Photo
The bike path along the Hudson River in Lower Manhattan where a driver killed eight people with a pickup truck on Oct. 31. Credit Todd Heisler/The New York Times

On Oct. 26, the United Nations released the findings of a panel investigating a lethal sarin gas attack in the Syrian village of Khan Sheikhoun in April. The Syrian Air Force was responsible for the attack, the panel found; Syrian and Russian denials of involvement were false.

That result was no surprise to Mark Scheffler, the director of news for The New York Times’s video unit, which worked to uncover what really happened in Khan Sheikhoun. “You had the Russians and the Syrians telling a story about what happened in this location,” he said. “And the reporting, the work that the team did on that, really debunked it.”

After the attack, two of Mr. Scheffler’s team members, the senior story producer Malachy Browne and the video editor Natalie Reneau, pieced together satellite imagery, photographs and videos of the attack, drone footage and more into a seven-minute video examining the strike. They concluded that “all of the circumstantial evidence points to a chemical weapon being dropped,” as Mr. Browne says in the video, which “put Syria and Russia’s story in serious doubt.”

The Khan Sheikhoun investigation, the first such in-depth video forensics report carried out by the team, illustrated the potential for such projects. “We’re increasingly seeing the value in this type of reporting, and The Times has committed to making it a part of how we gather and report the news,” said Marcelle Hopkins, the deputy editor of the video department. “It has been done in the past with human rights organizations and some smaller investigative organizations, but we’ve recognized that this is something that can be extremely useful in reporting.”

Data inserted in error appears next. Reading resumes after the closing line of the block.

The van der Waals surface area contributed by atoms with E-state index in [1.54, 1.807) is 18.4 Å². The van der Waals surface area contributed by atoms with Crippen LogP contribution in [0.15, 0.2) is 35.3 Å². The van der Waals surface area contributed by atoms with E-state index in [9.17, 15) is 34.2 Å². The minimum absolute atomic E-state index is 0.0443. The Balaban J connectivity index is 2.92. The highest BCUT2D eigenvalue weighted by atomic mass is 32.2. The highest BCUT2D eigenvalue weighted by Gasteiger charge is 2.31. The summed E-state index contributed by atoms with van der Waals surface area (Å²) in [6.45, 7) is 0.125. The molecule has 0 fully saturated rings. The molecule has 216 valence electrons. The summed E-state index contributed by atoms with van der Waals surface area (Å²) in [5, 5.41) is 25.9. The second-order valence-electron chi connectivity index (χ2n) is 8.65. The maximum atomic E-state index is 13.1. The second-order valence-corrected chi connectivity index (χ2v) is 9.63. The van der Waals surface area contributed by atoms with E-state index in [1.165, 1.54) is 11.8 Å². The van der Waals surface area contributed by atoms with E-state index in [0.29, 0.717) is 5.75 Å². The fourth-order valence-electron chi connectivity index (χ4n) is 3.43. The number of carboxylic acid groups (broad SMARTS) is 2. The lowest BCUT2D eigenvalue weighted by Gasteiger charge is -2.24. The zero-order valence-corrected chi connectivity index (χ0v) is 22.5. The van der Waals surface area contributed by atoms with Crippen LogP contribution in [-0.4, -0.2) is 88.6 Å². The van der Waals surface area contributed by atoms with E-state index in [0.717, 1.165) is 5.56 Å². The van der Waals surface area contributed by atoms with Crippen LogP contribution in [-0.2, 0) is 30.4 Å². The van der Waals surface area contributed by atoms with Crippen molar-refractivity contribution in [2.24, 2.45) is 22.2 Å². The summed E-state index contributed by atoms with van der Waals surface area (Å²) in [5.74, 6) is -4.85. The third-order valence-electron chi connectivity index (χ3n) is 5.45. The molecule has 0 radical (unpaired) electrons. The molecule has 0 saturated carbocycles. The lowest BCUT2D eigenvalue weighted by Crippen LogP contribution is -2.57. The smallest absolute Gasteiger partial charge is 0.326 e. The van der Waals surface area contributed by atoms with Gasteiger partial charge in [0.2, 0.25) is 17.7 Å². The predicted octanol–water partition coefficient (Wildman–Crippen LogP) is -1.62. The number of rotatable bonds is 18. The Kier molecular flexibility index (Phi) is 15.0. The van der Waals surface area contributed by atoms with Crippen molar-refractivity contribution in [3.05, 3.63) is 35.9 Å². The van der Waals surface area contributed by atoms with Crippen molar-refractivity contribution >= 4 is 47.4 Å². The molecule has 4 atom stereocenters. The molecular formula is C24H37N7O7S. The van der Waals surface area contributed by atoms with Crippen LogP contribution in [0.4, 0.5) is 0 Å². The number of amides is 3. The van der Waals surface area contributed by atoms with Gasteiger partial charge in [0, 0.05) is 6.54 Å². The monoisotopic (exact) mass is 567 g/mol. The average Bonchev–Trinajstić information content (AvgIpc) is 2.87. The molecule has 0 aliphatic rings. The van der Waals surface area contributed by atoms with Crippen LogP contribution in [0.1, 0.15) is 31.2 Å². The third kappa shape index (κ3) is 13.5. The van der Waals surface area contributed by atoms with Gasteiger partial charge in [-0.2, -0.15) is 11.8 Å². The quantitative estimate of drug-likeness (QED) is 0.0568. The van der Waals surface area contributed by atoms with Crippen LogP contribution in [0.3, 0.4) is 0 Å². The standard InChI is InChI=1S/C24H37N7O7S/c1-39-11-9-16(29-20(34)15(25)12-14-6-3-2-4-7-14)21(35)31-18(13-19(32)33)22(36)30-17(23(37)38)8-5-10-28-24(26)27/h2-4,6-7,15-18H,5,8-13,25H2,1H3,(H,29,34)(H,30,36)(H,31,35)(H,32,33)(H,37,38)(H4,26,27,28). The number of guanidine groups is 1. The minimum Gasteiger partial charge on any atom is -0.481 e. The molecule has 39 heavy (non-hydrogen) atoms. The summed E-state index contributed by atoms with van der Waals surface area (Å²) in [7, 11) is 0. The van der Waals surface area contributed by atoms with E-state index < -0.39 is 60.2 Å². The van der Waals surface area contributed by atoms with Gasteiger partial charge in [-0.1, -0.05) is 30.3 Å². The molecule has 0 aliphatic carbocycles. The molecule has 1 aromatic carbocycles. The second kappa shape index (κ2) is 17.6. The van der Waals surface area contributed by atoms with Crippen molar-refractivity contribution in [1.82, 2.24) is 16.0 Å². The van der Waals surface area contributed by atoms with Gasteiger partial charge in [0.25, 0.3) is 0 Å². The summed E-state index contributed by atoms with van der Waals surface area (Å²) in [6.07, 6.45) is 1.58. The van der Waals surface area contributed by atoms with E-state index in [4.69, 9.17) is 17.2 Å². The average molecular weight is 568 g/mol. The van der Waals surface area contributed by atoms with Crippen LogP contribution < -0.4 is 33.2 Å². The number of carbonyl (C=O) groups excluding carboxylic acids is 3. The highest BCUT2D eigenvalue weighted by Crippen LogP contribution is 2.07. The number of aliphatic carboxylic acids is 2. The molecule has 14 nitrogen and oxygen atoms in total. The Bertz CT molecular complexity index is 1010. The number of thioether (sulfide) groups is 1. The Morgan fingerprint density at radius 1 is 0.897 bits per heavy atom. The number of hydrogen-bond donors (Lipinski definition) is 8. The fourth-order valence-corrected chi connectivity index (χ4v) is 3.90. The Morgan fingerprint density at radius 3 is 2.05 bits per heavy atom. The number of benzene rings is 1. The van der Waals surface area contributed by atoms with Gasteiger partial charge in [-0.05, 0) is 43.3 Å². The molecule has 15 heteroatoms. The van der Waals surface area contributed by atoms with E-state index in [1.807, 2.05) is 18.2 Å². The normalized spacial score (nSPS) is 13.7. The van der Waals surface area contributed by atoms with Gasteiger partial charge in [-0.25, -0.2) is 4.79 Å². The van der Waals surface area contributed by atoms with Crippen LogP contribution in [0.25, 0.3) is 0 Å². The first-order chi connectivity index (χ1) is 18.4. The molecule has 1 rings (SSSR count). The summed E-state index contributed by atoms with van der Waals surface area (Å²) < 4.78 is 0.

Mr. Browne, a former computer programmer, joined The Times early last year from the news site reported.ly and began exploring how The Times might use forensic-style video, and the team has continued to expand. The video unit has produced detailed forensic reports on the May 16 clash between protesters and the security team of Turkish President Recep Tayyip Erdogan and the Oct. 1 Mandalay Bay mass shooting in Las Vegas, and more are in the works.

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Using many of the same techniques, the video team also produces shorter pieces. After last week’s vehicle attack in Lower Manhattan, the desk worked quickly to combine eyewitness footage and mapped reconstructions to lay out the attacker’s route. The desk posted the video the day after the attack.